Crisis of confidence in literacy revealed

11th September 1998 at 01:00
Serious weaknesses in the teaching of literacy in secondary schools were exposed this week amid warnings that they could worsen because of the Government's concentration on the basics in primaries.

As primary schools began operating the new literacy hour - part of the #163;59 million strategy - new research revealed a crisis of confidence among secondary heads.

Initial findings of a three-year study by academics at Reading University disclose widespread uncertainty among secondary heads about how to orchestrate literacy improvement and even what literacy is.

The study poses a considerable challenge to the Government's crusade on standards and raises questions about its focus on primary schools. It is hoped that success in primary schools will have a knock-on effect in secondaries where many staff already feel ill-equipped to cope.

The research, conducted by Winston Brookes and Andy Goodwyn from the School of Education at Reading, reveals that most secondaries do not have a whole-school policy on literacy.

Headteachers in more than a third of the schools interviewed admitted that even their English departments did not have a policy. Two-thirds did not consider their schools examples of good practice.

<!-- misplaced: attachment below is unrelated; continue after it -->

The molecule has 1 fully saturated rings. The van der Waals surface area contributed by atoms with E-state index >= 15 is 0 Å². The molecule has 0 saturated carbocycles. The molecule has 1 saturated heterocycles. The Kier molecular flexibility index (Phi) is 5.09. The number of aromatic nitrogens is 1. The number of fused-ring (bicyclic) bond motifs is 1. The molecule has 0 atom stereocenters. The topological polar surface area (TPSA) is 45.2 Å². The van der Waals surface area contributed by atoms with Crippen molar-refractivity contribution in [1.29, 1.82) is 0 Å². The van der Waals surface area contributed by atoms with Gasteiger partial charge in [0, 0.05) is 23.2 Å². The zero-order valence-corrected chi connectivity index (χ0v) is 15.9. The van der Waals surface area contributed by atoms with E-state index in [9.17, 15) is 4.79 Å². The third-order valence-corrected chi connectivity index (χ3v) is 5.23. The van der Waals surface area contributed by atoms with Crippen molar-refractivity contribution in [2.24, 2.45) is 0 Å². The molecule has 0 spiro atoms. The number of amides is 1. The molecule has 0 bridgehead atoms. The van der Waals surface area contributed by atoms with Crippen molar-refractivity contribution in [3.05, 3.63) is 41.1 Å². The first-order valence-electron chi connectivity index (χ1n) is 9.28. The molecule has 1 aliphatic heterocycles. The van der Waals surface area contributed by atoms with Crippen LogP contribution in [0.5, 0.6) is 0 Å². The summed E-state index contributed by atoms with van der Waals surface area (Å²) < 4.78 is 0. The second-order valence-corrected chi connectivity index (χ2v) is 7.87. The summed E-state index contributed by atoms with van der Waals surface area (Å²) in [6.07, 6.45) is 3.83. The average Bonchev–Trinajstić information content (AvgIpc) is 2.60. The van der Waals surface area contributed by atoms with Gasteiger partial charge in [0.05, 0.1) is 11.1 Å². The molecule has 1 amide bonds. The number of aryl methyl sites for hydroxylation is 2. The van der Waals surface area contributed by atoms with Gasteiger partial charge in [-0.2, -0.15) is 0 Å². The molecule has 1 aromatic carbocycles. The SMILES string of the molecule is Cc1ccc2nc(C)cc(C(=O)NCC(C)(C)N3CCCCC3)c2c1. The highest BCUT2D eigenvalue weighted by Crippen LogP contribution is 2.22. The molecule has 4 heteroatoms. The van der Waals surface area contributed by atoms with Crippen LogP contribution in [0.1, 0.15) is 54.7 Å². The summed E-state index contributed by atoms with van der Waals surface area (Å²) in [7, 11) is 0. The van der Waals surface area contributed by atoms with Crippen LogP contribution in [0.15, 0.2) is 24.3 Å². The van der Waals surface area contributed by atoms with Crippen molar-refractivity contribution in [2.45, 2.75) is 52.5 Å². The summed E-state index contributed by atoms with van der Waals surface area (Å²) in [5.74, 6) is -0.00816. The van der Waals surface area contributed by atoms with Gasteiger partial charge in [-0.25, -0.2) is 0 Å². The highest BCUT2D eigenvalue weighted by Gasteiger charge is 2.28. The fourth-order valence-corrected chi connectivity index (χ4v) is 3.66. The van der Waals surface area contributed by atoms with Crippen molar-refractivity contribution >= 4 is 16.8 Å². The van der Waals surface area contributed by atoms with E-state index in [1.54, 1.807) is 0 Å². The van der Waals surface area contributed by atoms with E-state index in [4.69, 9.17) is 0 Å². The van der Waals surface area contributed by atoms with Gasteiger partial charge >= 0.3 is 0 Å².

The study, based on a survey of 120 schools in the Home Counties, reveals deep confusion among secondary heads about what literacy is and real worries about funding and training.

And Mr Brookes said: "Clearly there is a need for a co-ordinated strategy, resources, training and for teachers to have some understanding of what people are talking about in terms of literacy.

"It is right to concentrate on primary as the Government has, but it is going to cause problems for secondary schools and they don't know what to do.

"They don't feel skilled enough and don't feel well-resourced enough."

The Government drive to improve literacy has so far concentrated on primary schools in an attempt to meet its target of 80 per cent of 11-year-olds reaching level 4 or above in English by 2002.

The Reading research, however, revealed that secondary heads question whether level 4 is a trustworthy indicator of literacy. They are also troubled by weaknesses in the primary-secondary transfer system.

Despite their deep concerns, most of the headteachers said that literacy was an important focus and that they believed they could raise standards. They just needed support and training.

Mr Brookes added: "If children do make good progress it is going to have implications for secondary schools. It is not going to undo the good work though."

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